I love ice cream. Cones, sundaes, soft serve, Fribbles—I can’t get enough. In the summers, it’s not out of the question for me to go night after night to my favorite local dairy, and I tell myself it’s because I have this face looking at me, begging for a special treat—and really, it would be cruel to turn him down, wouldn’t it?
With all that considered, I was obviously excited to dive into Susan Jane Gilman’s The Ice Cream Queen of Orchard Street based on the title alone. Okay, okay, and the fact that it’s historical fiction, and that it spans decades in the life of its anti-heroine-y heroine, which is pretty much my favorite kind of heroine ever. I had high hopes, and I’m glad to say that every finger-licking drip of this literary dish was absolutely delicious.
The Ice Cream Queen of Orchard Street introduces us to Malka Treynovsky, a Russian immigrant who comes to the US in 1913 at six years old(ish) with dreams of a world as glamorous as the one in moving pictures. What she finds instead is hunger, more poverty, and her family torn apart. After an accident leaves her abandoned and disabled, she is taken in by an Italian ices peddler and his family, charting her life on a path of shrewd business, new-style ice cream and love. Eventually, Malka transforms herself into Lillian Dunkle—“The Ice Cream Queen”—creating a beloved American empire with her husband, Bert. What the public doesn’t realize is that smart yet cutting Lillian is anything but the sugary sweetheart she plays at, and when her mistakes, burned bridges and past start catching up with her, everything she has worked her whole life for is put at risk. The novel spans decades filled with history, famous figures and mouth-watering frozen treats. I savored every last drop.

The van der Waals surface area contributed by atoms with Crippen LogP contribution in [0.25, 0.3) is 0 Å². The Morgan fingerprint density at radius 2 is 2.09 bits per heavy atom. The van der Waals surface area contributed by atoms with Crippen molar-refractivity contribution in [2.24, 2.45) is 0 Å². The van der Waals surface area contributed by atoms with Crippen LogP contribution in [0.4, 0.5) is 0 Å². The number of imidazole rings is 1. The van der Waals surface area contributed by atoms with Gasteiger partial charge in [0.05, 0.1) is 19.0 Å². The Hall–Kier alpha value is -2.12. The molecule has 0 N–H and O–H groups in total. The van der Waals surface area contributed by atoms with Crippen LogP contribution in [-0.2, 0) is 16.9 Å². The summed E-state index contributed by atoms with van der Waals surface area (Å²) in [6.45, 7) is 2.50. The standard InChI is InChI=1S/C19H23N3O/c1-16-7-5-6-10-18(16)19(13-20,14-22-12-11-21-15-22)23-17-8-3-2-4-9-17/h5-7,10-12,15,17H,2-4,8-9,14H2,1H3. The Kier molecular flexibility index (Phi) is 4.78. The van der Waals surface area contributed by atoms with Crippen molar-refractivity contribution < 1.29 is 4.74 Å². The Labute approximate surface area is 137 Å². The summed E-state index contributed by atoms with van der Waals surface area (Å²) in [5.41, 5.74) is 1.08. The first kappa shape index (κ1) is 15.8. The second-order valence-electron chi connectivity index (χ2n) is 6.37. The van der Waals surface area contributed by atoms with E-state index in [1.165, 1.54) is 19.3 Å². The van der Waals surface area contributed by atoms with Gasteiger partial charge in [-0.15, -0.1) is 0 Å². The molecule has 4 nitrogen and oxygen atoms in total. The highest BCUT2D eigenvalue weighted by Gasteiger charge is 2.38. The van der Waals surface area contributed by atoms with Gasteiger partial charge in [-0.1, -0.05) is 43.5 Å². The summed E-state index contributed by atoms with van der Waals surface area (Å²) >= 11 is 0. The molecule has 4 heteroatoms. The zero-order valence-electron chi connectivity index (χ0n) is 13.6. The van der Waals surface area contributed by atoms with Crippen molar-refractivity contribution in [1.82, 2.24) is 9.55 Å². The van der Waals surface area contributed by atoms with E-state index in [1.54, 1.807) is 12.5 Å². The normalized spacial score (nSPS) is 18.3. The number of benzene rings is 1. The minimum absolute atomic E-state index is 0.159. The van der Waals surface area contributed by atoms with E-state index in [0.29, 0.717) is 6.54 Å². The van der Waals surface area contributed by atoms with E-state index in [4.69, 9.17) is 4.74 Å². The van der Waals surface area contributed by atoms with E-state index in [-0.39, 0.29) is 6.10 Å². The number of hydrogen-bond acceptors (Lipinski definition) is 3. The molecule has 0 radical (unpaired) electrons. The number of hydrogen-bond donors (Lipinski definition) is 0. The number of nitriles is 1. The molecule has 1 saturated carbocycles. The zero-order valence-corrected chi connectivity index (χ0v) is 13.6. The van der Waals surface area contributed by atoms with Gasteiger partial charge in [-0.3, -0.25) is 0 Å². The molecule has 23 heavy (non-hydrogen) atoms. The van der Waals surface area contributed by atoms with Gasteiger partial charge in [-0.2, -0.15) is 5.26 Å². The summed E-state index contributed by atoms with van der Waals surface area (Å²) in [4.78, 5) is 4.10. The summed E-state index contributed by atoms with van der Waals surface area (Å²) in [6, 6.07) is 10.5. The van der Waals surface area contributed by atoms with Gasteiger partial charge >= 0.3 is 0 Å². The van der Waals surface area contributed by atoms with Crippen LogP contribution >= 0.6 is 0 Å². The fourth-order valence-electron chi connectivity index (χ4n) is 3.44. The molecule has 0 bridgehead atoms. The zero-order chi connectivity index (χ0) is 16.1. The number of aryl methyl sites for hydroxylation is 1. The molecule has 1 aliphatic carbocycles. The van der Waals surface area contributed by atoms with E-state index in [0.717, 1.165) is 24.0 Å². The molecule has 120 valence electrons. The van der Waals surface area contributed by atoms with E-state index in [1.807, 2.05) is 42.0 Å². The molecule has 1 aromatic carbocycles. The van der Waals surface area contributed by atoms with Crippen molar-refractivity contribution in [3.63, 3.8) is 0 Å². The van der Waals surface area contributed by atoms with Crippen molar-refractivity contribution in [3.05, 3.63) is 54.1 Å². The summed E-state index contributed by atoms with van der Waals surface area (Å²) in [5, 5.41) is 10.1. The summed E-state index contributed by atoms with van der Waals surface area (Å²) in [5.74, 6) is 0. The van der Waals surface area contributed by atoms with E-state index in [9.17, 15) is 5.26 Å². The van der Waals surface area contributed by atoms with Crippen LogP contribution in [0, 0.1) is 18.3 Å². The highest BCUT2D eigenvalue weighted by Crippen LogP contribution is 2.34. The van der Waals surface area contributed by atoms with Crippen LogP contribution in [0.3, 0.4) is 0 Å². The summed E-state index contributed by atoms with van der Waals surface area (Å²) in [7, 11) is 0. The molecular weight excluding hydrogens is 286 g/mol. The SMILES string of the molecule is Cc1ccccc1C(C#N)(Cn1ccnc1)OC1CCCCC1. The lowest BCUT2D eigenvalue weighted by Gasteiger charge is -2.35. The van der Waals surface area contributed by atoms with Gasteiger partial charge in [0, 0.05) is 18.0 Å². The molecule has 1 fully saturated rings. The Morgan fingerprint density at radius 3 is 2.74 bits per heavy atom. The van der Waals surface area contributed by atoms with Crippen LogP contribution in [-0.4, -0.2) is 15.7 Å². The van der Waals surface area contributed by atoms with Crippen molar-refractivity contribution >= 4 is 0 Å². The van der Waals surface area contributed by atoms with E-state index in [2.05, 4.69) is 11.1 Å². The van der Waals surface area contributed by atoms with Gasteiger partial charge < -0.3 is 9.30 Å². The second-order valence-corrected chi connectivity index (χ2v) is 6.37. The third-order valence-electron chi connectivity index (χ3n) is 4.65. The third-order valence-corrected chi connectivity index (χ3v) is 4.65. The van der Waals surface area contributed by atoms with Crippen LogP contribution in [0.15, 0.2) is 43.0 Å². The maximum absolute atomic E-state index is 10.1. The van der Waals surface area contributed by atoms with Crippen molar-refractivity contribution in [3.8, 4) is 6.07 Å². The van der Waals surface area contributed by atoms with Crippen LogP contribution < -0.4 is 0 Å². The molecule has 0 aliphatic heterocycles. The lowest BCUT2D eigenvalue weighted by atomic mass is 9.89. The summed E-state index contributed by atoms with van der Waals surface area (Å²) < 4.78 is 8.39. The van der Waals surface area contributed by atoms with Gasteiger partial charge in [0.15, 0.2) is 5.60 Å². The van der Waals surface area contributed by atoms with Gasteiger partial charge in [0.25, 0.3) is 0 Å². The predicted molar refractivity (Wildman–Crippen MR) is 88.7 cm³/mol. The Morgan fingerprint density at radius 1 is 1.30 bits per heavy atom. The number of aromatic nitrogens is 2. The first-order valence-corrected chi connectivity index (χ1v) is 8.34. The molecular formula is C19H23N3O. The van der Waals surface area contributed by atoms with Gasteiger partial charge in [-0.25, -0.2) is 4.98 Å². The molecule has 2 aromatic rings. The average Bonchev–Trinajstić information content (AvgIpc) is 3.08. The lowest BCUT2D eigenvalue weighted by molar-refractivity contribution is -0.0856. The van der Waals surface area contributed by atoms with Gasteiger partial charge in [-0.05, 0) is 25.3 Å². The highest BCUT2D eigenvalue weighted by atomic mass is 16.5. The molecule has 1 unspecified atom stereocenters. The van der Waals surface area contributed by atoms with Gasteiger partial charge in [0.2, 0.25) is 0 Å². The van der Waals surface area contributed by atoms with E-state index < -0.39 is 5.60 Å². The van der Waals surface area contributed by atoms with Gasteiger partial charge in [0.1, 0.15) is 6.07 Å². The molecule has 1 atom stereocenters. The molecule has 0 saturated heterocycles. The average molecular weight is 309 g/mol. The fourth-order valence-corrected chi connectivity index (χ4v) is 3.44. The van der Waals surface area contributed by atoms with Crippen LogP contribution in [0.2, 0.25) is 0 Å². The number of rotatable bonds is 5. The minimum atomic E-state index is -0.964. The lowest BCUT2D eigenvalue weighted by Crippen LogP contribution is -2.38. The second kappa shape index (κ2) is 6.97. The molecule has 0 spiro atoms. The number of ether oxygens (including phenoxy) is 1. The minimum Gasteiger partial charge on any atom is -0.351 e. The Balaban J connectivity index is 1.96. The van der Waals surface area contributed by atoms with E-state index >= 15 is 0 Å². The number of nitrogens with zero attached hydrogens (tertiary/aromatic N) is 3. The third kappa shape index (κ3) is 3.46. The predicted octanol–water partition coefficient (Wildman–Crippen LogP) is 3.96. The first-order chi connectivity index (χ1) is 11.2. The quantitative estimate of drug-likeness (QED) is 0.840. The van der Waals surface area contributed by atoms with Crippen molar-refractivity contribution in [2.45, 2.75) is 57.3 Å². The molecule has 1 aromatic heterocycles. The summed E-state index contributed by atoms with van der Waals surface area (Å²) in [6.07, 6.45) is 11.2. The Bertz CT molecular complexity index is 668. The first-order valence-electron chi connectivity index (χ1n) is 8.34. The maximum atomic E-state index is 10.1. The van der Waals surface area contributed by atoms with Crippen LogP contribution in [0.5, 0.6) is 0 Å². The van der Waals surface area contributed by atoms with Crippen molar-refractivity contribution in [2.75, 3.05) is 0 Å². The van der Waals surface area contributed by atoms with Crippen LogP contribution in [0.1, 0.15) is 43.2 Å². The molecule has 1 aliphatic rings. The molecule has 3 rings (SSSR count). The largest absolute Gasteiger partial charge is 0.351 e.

Lillian is a character I never wanted to stop reading about. Like Scarlett O’Hara (my favorite fictional character of all time), Lillian’s actions are sometimes…unconventional. She might not be the kind of person you’d want to hang out and grab a Dilly bar with, but you understand why she makes every single one of her choices, and that’s what makes her so fascinating. I love that I never knew what she was going to do or say next, and I love that behind her sharp, “Oh, no she didn’t!” behavior, she’s covering up a big old heart. Like Scarlett, Lillian is the kind of girl who will do anything to protect herself and the handful of people she loves. How can you not root for a character like that?
Susan Jane Gilman’s writing is just superb. She swirls history, drama, romance and humor together like a giant cloud of soft serve, and in one page, she can make you laugh, cringe, weep and desperately crave ice cream. And I mean that in all seriousness. Anyone who can describe delicious confections with such detail that it makes me question every other ice cream I’ve ever eaten is someone I want to read more and more from. (Although if her next book could be about celery sticks or something along those lines, that would probably be better for my cholesterol.)
If you’re looking for a delectable book to curl up with, The Ice Cream Queen of Orchard Street is one you can’t miss. You’ll be as wrapped up in Lillian’s story as much as I was, and you’ll probably be running to the nearest ice cream shop as fast as I did. Just be warned: It probably won’t be as delicious as Dunkle’s.
What can I say? Lillian won me over.